K: “In a couple of ways, the senses of political significance attributed to bodily action to which you allude in this question strike at the heart of some of the main reasons I wrote this book. I wanted to call into question some widespread and casual assumptions people make when considering the kinds of political activism you mention, on the one hand, and the choreography of concert dance, on the other. I thought that it was a mistake to believe that organized political action happened entirely spontaneously, with no preparation and/or planning in order to ensure its approach and efficacy, which I why I thought to investigate the Greensboro sit-ins as a kind of choreographed event both in the aforementioned article and in the book. Similarly, I felt that many modern dance choreographers who emerged as leaders in the field in the 50s had not adequately received their due as progressive artists, or that the progressive spirit in modern dance that had driven its development through the early to mid-20th century had not been sufficiently illuminated. I wanted to debunk myths surrounding the 1960s in concert dance, that portray it as harkening back to the 1930s in its activism and, therefore, as not continuous with reformist efforts in the 1950s. I also hoped to use the notion of action as a theoretical lens through which we might shed light on the role of certain approaches to concert dance as transformative, for doers and/or viewers, and therefore efficacious in ways traditionally affiliated with ritual experience. There are important differences to consider, however, when seeing nascent civil rights political activism and 1950s concert dance as comparable especially with respect to what is at stake and risk for the actual bodies on the line, and I hope that I acknowledged these contrasts even as I found grounds for overlap and comparison.”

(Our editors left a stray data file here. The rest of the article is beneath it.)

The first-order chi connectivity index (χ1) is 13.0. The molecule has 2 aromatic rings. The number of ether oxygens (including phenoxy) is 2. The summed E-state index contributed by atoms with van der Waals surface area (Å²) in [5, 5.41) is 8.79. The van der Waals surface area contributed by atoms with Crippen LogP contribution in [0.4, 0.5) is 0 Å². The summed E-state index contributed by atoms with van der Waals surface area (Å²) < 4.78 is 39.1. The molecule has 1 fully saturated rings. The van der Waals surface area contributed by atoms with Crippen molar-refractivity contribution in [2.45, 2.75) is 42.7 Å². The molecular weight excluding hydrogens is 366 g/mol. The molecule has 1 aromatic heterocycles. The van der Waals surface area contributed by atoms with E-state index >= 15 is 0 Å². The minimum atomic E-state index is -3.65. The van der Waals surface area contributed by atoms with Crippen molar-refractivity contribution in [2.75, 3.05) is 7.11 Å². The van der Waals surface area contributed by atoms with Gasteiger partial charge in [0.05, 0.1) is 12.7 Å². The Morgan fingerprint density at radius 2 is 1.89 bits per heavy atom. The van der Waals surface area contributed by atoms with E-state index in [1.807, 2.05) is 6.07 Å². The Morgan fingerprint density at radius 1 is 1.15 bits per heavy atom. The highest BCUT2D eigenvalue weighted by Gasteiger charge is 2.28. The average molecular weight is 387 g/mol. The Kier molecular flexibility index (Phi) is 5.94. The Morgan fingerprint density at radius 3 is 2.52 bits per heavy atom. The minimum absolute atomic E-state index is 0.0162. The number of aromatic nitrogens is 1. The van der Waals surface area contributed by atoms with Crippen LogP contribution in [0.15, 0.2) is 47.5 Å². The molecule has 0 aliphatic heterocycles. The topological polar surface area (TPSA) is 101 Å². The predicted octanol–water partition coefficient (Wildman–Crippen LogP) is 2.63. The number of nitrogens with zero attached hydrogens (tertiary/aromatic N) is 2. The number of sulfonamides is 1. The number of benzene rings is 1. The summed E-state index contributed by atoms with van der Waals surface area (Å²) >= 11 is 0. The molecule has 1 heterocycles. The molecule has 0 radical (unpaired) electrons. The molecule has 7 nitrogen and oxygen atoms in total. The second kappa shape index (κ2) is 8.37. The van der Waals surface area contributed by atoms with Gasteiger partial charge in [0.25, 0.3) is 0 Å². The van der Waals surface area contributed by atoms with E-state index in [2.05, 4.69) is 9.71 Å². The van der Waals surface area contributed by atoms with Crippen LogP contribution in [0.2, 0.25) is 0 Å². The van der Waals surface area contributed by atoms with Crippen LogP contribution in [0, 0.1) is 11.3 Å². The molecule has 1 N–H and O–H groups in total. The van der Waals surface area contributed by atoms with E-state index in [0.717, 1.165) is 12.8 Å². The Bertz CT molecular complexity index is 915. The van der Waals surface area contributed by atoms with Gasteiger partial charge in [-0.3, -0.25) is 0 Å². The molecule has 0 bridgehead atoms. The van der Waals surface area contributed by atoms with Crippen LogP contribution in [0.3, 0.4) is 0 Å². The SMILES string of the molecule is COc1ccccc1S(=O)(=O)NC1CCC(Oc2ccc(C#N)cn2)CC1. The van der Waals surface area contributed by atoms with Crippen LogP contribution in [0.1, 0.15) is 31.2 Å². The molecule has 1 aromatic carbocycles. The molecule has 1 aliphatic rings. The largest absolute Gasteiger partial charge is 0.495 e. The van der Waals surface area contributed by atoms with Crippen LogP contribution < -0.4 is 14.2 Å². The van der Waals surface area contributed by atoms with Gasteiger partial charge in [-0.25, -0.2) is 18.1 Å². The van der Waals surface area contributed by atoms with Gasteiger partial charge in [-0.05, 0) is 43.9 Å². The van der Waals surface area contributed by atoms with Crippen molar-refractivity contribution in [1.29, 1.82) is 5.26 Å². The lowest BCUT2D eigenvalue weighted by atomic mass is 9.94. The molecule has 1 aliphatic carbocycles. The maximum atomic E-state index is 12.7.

You can read more about Rebekah Kowal here.


Anthony Romero

Anthony Romero is a performer and writer. His works have been performed nationally, most notably at Links Hall and The Hyde Park Art Center in Chicago and as part of the Itinerant Festival for Contemporary Performance in New York. He has published poetry and criticism through Ugly Duckling Press, Poetry Quarterly, The Huffington Post, and Performa Magazine.